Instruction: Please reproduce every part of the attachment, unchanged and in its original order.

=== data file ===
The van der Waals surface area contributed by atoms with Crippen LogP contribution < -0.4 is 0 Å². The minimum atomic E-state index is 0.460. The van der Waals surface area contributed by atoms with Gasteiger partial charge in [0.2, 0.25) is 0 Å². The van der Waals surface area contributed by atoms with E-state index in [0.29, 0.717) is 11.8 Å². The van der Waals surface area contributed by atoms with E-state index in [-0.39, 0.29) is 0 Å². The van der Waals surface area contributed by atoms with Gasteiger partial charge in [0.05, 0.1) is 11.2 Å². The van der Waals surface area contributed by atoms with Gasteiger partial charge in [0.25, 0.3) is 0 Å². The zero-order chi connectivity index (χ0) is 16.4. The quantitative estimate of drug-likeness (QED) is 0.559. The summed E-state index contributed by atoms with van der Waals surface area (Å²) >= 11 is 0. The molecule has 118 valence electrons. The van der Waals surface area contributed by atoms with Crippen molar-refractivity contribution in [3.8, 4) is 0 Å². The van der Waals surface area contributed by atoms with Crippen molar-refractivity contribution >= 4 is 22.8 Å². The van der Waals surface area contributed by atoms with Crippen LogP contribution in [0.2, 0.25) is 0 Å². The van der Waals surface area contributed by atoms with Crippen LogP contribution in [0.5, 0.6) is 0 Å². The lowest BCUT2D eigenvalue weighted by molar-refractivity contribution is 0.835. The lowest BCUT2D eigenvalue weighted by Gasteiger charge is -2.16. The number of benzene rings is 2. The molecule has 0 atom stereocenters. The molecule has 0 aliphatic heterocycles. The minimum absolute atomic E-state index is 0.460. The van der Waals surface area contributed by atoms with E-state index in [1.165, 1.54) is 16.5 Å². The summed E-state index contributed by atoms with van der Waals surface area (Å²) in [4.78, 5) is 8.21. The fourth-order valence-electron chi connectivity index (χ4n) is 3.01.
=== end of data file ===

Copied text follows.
The van der Waals surface area contributed by atoms with Crippen LogP contribution < -0.4 is 0 Å². The minimum atomic E-state index is 0.460. The van der Waals surface area contributed by atoms with Gasteiger partial charge in [0.2, 0.25) is 0 Å². The van der Waals surface area contributed by atoms with E-state index in [0.29, 0.717) is 11.8 Å². The van der Waals surface area contributed by atoms with E-state index in [-0.39, 0.29) is 0 Å². The van der Waals surface area contributed by atoms with Gasteiger partial charge in [0.05, 0.1) is 11.2 Å². The van der Waals surface area contributed by atoms with Gasteiger partial charge in [0.25, 0.3) is 0 Å². The zero-order chi connectivity index (χ0) is 16.4. The quantitative estimate of drug-likeness (QED) is 0.559. The summed E-state index contributed by atoms with van der Waals surface area (Å²) >= 11 is 0. The molecule has 118 valence electrons. The van der Waals surface area contributed by atoms with Crippen molar-refractivity contribution in [3.8, 4) is 0 Å². The van der Waals surface area contributed by atoms with Crippen molar-refractivity contribution >= 4 is 22.8 Å². The van der Waals surface area contributed by atoms with Crippen LogP contribution in [0.2, 0.25) is 0 Å². The van der Waals surface area contributed by atoms with Crippen LogP contribution in [0.5, 0.6) is 0 Å². The lowest BCUT2D eigenvalue weighted by molar-refractivity contribution is 0.835. The lowest BCUT2D eigenvalue weighted by Gasteiger charge is -2.16. The number of benzene rings is 2. The molecule has 0 atom stereocenters. The molecule has 0 aliphatic heterocycles. The minimum absolute atomic E-state index is 0.460. The van der Waals surface area contributed by atoms with E-state index in [1.165, 1.54) is 16.5 Å². The summed E-state index contributed by atoms with van der Waals surface area (Å²) in [4.78, 5) is 8.21. The fourth-order valence-electron chi connectivity index (χ4n) is 3.01.